Names and Environments

Symbols and Namespaces

Symbols represent identifiers, and do not need much functionality. Scheme needs to be able to convert them to and from Scheme strings, and they need to be interned (which means that there is a global table to ensure that there is a unique symbol for a given identifier). Symbols are immutable and have no accessible internal structure.

Originally, Scheme symbols were represented using interned Java Strings, but they are now represented using a Symbol class: A Symbol is stateless: Common Lisp-style value, function and property list bindings are not part of the Symbolclassname> itself, but looked up in the current Environment.

class Symbol
  protected String name;
  Namespace namespace;

A Symbol has two components: The name is its printable (local) name. In an uninterned Symbol the namespace is null. But normally a Symbol is interned in a Namespace, which is a mapping from printable name to Symbol objects (whose name field is the printable name and whose namespace points back to that Namespace.) A Namespace is similar to a Common Lisp package.

class Namespace
  protected String name;
  public static final Namespace EmptyNamespace;
  public Symbol lookup(String key) { ... }

Most commonly the namespace of a Symbol is Namespace.EmptyNamespace, whose name is the empty string "".


class Environment
{ ...;

An Environment is a mapping from symbols to bindings, which are locations that can hold a value. It is used for the bindings of the user top-level. There can be multiple top-level Environments, and an Environment can be defined as an extension of an existing Environment. The latter feature is used to implement the various standard environment arguments that can be passed to eval. Nested environments were also implemented to support threads, and fluid bindings (even in the presence of threads).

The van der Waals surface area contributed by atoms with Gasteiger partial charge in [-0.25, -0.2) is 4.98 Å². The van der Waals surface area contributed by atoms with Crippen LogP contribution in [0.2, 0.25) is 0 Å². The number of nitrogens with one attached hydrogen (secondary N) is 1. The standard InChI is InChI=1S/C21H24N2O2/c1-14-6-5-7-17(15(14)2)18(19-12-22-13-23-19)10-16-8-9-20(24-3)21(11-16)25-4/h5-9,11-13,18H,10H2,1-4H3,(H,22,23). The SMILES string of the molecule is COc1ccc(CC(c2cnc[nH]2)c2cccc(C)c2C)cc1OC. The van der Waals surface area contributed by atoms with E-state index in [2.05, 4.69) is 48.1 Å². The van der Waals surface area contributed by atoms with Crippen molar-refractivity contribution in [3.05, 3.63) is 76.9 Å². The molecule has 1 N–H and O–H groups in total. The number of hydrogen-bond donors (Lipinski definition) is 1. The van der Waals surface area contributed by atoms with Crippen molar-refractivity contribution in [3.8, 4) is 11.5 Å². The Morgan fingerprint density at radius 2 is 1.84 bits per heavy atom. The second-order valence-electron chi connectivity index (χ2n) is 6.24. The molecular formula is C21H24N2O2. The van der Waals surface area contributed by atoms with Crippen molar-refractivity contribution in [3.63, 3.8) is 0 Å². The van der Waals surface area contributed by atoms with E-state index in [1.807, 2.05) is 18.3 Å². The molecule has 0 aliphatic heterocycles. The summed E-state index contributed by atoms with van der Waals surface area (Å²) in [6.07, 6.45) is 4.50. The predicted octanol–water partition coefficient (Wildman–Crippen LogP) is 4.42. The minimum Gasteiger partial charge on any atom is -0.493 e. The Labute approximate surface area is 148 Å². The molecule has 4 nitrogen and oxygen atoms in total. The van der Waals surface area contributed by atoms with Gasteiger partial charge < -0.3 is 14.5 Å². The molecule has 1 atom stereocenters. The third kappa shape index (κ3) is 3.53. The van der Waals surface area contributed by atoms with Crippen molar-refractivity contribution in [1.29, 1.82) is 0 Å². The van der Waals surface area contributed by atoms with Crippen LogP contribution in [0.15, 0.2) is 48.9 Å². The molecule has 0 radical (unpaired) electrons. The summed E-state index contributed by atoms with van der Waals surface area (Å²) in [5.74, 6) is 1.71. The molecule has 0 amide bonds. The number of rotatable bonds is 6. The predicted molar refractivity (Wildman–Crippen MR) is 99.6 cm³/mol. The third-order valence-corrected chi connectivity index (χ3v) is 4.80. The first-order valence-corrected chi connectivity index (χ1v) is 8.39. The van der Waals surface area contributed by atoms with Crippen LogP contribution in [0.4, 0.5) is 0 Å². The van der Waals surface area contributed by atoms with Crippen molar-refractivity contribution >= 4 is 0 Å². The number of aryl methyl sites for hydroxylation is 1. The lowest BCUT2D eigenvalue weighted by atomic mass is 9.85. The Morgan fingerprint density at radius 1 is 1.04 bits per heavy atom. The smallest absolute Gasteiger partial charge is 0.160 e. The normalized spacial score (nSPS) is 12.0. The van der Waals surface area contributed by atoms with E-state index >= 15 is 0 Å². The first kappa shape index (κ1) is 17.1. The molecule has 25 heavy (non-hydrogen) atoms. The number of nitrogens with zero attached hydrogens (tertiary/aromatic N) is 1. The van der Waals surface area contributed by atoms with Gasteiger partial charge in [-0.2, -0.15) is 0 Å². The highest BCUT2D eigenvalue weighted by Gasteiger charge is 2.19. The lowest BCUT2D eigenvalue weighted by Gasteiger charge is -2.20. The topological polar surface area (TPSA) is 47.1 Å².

An Environment is actually a 2-dimensional mapping from a pair of a Symbol and an arbitrary property object to locations. A normal value-lookup is done using a null property. In a language like Emacs Lisp or Common Lisp, which has a separate namespace for functions, you'd get the function binding of a Symbol by doing a lookup using Symbol and specifying the constant EnvironmentKey.FUNCTION as the property.

Each Kawa language defines an Environment of pre-defined definitions. (This Environment is immutable once it's been initialized.) This is the value of the getLangEnvironment() method of the Language object. There may be multiple Language objects in use, but the current context language is that returned by Language.getDefaultLanguage(). There is a special magic BuiltinEnvironment which forwards all lookups to Language.getDefaultLanguage().getLangEnvironment(). In addition, the context has a user Environment. By default, this is per-thread (and its name is set from the thread-name). If the thread is a RunnableClosure then the thread's Environment will inherit from the parent (originating) thread's Environment; otherwise the user environment inherits from BuiltinEnvironment (at least by default).

Thus a name lookup will first search the user environment, then that of its parent threads (if it was created as a RunnableClosure), and then the BuiltinEnvironment - i.e. the language builtins. Thus you can switch the current language but still have access to the user definitions.